Shawnee´: Shawnelle and I have always been expressing ourselves creatively, from screenplays and animation to television and comics. Film, comics and animation have been primarily a boys club, so Shawnelle and I have probably always been viewed as a little different by some of our peers but that’s totally fine with me. Being women, and African American, (and short to boot!) in television, I think we have had to prove to people who aren’t familiar with working with young people from diverse backgrounds that we really do rock as television producers, comic book writers, etc. I think we’ve learned to break down the walls of old ideologies without being jaded by it. It’s definitely important not to let other people’s opinions define you.

Shawnelle: Coming where we came from, I feel society viewed people like us as women who would eventually become a burden on the country’s resources. However, we were taught a very strong work ethic from our mom at an early age. This has helped us time and time again both when times are lean and plentiful. Early on in film school, I was very concerned that it would be a difficult journey to survive from my art alone, and several people over the years confirmed that fear. But through faith, hard work and determination, things have continued to come together. Sometimes I still can’t believe I’ve been able to sustain a creative career for over 10 years now. I am extremely thankful for it.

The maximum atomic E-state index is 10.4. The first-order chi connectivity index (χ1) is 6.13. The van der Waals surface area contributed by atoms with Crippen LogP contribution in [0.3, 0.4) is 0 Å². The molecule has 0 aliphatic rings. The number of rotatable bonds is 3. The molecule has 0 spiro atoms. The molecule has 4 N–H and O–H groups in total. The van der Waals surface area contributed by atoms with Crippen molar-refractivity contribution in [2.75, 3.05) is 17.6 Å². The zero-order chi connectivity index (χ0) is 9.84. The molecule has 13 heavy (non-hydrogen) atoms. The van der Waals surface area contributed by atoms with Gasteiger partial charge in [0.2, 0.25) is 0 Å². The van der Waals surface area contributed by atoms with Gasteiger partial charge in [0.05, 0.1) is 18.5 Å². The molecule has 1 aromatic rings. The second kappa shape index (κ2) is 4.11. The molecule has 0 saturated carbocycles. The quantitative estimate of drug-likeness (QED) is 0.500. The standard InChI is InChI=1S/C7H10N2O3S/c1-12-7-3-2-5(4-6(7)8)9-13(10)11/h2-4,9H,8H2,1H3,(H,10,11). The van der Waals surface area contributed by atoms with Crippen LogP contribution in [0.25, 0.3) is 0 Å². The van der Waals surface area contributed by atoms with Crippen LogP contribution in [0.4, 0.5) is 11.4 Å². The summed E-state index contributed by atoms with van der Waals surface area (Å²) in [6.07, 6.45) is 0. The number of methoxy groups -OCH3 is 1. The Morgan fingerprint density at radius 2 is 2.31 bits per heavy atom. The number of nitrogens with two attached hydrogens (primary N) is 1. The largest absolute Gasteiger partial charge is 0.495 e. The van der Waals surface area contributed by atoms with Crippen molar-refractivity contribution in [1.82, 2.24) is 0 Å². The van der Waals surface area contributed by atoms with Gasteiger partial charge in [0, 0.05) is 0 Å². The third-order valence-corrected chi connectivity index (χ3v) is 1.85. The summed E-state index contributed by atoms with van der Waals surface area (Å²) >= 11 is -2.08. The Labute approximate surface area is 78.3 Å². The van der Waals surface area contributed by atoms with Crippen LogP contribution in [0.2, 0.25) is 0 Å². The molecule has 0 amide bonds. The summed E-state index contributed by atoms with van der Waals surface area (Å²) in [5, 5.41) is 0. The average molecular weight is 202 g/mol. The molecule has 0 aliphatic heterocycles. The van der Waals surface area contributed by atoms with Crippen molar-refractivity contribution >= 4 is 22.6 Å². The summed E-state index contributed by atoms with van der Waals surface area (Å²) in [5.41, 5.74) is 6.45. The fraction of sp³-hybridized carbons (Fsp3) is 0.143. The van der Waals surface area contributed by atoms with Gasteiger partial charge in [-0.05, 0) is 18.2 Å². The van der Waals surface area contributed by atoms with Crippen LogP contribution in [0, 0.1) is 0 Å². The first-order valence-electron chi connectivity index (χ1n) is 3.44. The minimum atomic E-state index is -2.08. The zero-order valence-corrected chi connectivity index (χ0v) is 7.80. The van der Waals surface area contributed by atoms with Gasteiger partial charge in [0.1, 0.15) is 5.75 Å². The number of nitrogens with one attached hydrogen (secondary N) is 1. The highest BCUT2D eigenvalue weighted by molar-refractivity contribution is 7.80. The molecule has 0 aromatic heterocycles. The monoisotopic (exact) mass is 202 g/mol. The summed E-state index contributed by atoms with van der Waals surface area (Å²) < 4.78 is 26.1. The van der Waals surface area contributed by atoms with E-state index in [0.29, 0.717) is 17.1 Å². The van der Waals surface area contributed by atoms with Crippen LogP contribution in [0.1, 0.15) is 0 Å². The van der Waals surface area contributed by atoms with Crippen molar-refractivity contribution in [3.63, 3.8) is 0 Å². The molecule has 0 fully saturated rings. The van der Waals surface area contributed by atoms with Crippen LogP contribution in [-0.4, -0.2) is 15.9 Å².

How do you feel you changed emotionally?

Shawnee´: Getting older, I’ve mellowed out a ton. I certainly don’t drive as fast as I used to and I’m not as concerned about what people think of me. I think that’s the best part about transitioning from teens, (where what everybody thinks matter), to your twenties, (where you realize it actually doesn’t) to your thirties (where you’re able to start being a bit more comfortable in your skin and wearing it a bit more proudly). I think with each decade you learn a new life lesson, so I’m really looking forward to finding out more about myself in the next thirty years.